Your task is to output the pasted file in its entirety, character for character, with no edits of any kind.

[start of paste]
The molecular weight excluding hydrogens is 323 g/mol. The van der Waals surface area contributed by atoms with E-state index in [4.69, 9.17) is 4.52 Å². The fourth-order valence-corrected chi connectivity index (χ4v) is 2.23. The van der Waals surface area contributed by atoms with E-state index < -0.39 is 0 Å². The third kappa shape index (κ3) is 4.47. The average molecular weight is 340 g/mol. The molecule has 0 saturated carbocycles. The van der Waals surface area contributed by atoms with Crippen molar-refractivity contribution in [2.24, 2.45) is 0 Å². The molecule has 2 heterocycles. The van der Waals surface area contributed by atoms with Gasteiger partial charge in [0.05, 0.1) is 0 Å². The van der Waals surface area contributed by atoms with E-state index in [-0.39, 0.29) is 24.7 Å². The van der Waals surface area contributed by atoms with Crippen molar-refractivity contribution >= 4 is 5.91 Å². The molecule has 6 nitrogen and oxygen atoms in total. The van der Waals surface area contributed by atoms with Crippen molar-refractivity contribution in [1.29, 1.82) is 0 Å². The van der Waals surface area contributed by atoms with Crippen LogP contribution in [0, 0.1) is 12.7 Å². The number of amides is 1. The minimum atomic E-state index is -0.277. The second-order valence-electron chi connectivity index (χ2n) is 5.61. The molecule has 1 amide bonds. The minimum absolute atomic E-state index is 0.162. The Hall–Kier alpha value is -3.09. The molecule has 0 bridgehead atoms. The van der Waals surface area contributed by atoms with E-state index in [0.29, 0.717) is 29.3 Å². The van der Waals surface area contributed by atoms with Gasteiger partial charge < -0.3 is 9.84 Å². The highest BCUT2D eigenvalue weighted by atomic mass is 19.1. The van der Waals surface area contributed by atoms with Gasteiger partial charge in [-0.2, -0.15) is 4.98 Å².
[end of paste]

The molecular weight excluding hydrogens is 323 g/mol. The van der Waals surface area contributed by atoms with E-state index in [4.69, 9.17) is 4.52 Å². The fourth-order valence-corrected chi connectivity index (χ4v) is 2.23. The van der Waals surface area contributed by atoms with E-state index < -0.39 is 0 Å². The third kappa shape index (κ3) is 4.47. The average molecular weight is 340 g/mol. The molecule has 0 saturated carbocycles. The van der Waals surface area contributed by atoms with Crippen molar-refractivity contribution in [2.24, 2.45) is 0 Å². The molecule has 2 heterocycles. The van der Waals surface area contributed by atoms with Gasteiger partial charge in [0.05, 0.1) is 0 Å². The van der Waals surface area contributed by atoms with E-state index in [-0.39, 0.29) is 24.7 Å². The van der Waals surface area contributed by atoms with Crippen molar-refractivity contribution >= 4 is 5.91 Å². The molecule has 6 nitrogen and oxygen atoms in total. The van der Waals surface area contributed by atoms with Crippen molar-refractivity contribution in [1.29, 1.82) is 0 Å². The van der Waals surface area contributed by atoms with Crippen LogP contribution in [0, 0.1) is 12.7 Å². The number of amides is 1. The minimum atomic E-state index is -0.277. The second-order valence-electron chi connectivity index (χ2n) is 5.61. The molecule has 1 amide bonds. The minimum absolute atomic E-state index is 0.162. The Hall–Kier alpha value is -3.09. The molecule has 0 bridgehead atoms. The van der Waals surface area contributed by atoms with E-state index in [0.29, 0.717) is 29.3 Å². The van der Waals surface area contributed by atoms with Gasteiger partial charge < -0.3 is 9.84 Å². The highest BCUT2D eigenvalue weighted by atomic mass is 19.1. The van der Waals surface area contributed by atoms with Gasteiger partial charge in [-0.2, -0.15) is 4.98 Å².